Durán, Ecuador, January 7, 2016
— The International Finance Corporation (IFC), the private sector arm
of the World Bank Group, provided a loan of US$10 million to Operadora
y Procesadora de Productos Marinos Omarsa S.A., one of the biggest shrimp
export businesses in Ecuador, to assist it with its expansion plans.
“IFC has confidence on Omarsa because
the company has a philosophy of sustainable productioon,” stated Sandro
Coglitore, the General Manager of Omarsa, adding that “IFC’s investment
in Omarsa will allow us to continue our expansion plans and will add to
the economic growth of the country, creating 400 new jobs for Ecuadoreans
Omarsa is the first shrimp producer
in the world to receive Aquaculture Stewardship Council (ASC) certification.
In addition, Omarsa is implementing the good practices of the Aquaculture
Certification Council (ACC) in its laboratories, on its farms, and in its
processing plant. These were factors that helped prompt IFC to invest in
this industry, after a long absence in this sector.
Carlos Leiria Pinto, IFC Head of the
Andean Region, stated that “this new project demonstrates the commitment
of IFC to the sustainable development of Ecuador and seeks to encourage
use of the global best practices in the environmental and social areas.”
Martin Spicer, IFC Regional Head of Industry for Manufacturing, Agribusiness,
and Services in Latin America, underscored the fact that the long-term
loan will “promote direct job creation in the country, particularly for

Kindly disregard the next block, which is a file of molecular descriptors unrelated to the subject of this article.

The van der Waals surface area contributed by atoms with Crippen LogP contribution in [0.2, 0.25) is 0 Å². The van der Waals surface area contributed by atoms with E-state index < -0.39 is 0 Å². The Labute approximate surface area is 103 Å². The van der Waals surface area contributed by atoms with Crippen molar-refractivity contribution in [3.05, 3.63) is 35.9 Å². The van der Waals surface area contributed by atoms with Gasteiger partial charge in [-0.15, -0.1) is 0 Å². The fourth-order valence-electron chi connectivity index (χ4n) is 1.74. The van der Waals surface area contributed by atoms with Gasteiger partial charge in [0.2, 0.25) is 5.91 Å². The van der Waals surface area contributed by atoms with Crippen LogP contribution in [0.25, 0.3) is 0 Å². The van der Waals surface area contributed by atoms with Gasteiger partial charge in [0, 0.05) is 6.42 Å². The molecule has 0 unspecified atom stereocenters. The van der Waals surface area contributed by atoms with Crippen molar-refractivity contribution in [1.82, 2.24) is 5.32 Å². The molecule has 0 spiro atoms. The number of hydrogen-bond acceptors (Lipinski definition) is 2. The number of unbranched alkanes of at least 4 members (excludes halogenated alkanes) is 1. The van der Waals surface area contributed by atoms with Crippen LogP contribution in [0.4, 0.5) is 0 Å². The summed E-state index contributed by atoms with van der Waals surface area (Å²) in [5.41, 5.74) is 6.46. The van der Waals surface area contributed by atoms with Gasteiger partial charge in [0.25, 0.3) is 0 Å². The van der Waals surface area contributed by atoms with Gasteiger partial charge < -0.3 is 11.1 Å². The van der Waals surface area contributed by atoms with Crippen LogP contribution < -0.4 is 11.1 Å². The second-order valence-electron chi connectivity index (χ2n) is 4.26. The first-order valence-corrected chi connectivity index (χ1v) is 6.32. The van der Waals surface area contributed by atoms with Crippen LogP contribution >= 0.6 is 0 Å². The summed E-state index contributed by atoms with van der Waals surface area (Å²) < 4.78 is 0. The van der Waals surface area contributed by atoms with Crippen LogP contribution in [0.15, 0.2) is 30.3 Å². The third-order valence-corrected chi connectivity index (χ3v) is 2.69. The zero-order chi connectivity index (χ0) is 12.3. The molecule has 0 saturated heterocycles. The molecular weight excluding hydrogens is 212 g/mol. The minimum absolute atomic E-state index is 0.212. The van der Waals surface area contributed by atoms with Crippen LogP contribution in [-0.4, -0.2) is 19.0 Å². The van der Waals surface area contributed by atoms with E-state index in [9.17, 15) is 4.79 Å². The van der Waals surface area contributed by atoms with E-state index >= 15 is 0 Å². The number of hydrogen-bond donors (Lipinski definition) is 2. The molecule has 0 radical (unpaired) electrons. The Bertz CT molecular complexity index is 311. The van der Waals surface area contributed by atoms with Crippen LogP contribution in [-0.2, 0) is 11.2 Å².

women, and strengthen the relationship between Omarsa and local small and
medium shrimp producers.”
IFC’s support for the business will
strengthen the export sector in Ecuador, as shrimp exports represent the
second biggest export category in the country after oil and derivatives,
along with bananas. In 2014, the shrimp sector accounted for 10 percent
of Ecuador’s total exports and 37 percent of the country’s non-oil exports.
Omarsa will promote the sustainable growth of this industry.
IFC’s strategy in Ecuador focuses on
providing financing and technical assistance to companies that have a strong
and positive impact on the export sector while at the same time trying
to support projects that cover climate change, create jobs, and benefit
the most disadvantaged population groups. IFC support for Ecuador started
when the country joined the institution in 1956. Since that time, IFC has
invested roughly US$540 million in the county.
IFC, a member of the World Bank Group,
is the largest global development institution focused on the private sector
in emerging markets. Working with more than 2,000 businesses worldwide,
IFC uses its capital, expertise, and influence to create opportunity where
it is needed most. In FY15, its long-term investments in developing countries
totaled close to US$18 billion, allowing the private sector to play a key
role in global efforts to end extreme poverty and boost shared prosperity.
For more information, visit www.ifc.org.